In truth, part of the reason we wanted to watch this AHL game was to see how 22-year-old Rafaël Harvey-Pinard would fare in just his third contest as a pro. He opened with an impressive weekend, got himself a goal in his second game, and he was lined up with Ryan Poehling and Michael Frolik on Tuesday.

The thing is, we didn’t have to search for Harvey-Pinard; he was impossible to miss — covering every little detail at both ends of the ice, playing hard on the forecheck and backcheck, physical and engaged and clearly the spark on a line with two far more established players. He’s five-foot-nine and 173 pounds, but he was a menace out there.

Rocket coach Joel Bouchard said after the 4-1 loss that Harvey-Pinard was one of the best players in the game, and that he goes to the hard areas and plays the right way. No one watching would disagree.

I saw some people comparing him to Brendan Gallagher, which is an easy one to come by seeing Harvey-Pinard wearing Gallagher’s No. 11 in a jersey that resembles Montreal’s, but I saw some signs of Steve Begin. Not in terms of skills — Harvey-Pinard has more scoring ability and more touch than Begin ever did — but in terms of will.

There are few players I’ve seen in my lifetime willing to put as much of himself on the line as Begin did consistently throughout an 18-year career that took him from the Quebec Major Junior Hockey League Val-Dor Foreurs through 560 NHL games (regular season and post-season combined) split between Calgary, Montreal, Dallas, Boston and Nashville. Everywhere he went, the story was the same: a player who just wouldn’t let anything or anyone get in the way of his dream.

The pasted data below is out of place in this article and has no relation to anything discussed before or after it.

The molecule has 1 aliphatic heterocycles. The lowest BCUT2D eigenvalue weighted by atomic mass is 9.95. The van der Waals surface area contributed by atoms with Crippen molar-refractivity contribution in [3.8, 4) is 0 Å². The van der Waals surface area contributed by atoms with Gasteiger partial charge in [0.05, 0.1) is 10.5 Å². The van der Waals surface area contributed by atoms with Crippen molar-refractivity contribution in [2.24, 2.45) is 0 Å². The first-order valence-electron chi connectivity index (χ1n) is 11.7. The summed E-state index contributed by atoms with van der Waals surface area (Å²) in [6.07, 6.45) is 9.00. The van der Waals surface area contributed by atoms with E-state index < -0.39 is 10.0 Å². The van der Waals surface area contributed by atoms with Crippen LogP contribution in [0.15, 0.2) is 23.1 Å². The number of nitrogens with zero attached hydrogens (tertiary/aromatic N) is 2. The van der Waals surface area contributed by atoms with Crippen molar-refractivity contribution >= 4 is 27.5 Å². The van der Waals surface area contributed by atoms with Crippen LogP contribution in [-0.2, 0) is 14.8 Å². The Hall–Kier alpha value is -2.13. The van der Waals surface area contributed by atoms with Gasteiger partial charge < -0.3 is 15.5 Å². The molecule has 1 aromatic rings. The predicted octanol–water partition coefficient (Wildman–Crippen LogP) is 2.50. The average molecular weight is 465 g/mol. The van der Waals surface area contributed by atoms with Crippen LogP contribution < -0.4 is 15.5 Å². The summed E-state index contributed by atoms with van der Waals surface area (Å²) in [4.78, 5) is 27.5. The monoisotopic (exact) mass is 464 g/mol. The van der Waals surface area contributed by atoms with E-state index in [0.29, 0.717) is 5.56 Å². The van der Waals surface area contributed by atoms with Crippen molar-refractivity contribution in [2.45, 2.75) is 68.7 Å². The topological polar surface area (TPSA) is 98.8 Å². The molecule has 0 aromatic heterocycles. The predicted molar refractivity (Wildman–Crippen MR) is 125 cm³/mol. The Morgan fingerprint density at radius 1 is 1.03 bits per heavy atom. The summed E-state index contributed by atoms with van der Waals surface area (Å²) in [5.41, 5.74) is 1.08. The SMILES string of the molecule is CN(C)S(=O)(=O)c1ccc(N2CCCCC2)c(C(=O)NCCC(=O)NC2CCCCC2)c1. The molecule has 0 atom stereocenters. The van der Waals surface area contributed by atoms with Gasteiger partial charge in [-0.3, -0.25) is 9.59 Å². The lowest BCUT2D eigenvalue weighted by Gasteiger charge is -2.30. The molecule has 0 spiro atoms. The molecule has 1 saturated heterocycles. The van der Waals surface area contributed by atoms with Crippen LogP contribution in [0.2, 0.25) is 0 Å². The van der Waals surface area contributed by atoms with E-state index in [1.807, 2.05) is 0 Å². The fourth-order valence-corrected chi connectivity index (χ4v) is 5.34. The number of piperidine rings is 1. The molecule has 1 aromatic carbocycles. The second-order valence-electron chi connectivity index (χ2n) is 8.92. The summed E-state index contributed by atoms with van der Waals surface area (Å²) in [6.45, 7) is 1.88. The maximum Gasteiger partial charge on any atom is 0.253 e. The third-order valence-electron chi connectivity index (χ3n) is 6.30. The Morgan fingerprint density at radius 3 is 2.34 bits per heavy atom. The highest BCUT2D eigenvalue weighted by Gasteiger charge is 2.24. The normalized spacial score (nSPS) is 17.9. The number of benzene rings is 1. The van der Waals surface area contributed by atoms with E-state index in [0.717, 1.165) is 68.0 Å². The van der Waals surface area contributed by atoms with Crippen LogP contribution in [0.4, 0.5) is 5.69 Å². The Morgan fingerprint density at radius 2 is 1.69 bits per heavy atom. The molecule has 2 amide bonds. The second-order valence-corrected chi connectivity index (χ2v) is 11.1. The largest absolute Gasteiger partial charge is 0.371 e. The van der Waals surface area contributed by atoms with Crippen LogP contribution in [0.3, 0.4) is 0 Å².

Watching Harvey-Pinard with the Q’s Rouyn-Nouranda Huskies and Chicoutimi Sagueneens, seeing him at Canadiens rookie camp last fall, and finally watching him play as a pro has made it abundantly clear he won’t be denied. A lot of things will need to go right for the 2019 seventh-rounder to make — and stick — in the NHL, but put me in the believer category.

How does he get there?

Harvey-Pinard will have to continue to refine his skating technique, no doubt. Not that it’s an impediment as is — it may not look pretty, but he’s explosive and gets to where he needs to be without issue — but it’s an area that he’ll want to focus on.

But the key is for the Jonquiere, Que., native is to continue to play every shift like it could be his last. He could be a smaller Begin-type, an energy player. He could be like Calgary Flames forward Andrew Mangiapane or Tampa Bay Lightning forward Yanni Gourde — players who play that energy role to perfection but also chip in offensively. But as long as he’s himself, I think he’ll be an NHLer.

AHL uncertainty

Bouchard spent a lot of his time talking on Tuesday talking about having to work through a roster of 35 players in this strange, pandemic-stricken season.

After convincing wins over Belleville last weekend, he pointed out that no coach focused purely on winning would’ve swapped out an entire line worth of forwards. But the AHL is a development league and this is a development season, with no Calder Cup being awarded at the end of it.

That will be a tough element to balance for Bouchard as things move along.

Meanwhile, the Rocket are only playing Belleville and Manitoba through February, and nothing has been scheduled beyond that. But Bouchard did mention "36 games this season," which would mean 28 more Rocket games could be played between now and whenever the AHL season concludes.

Some AHL teams in the United States are scheduled for that many, but nothing is certain in Canada just yet. Something to keep an eye on.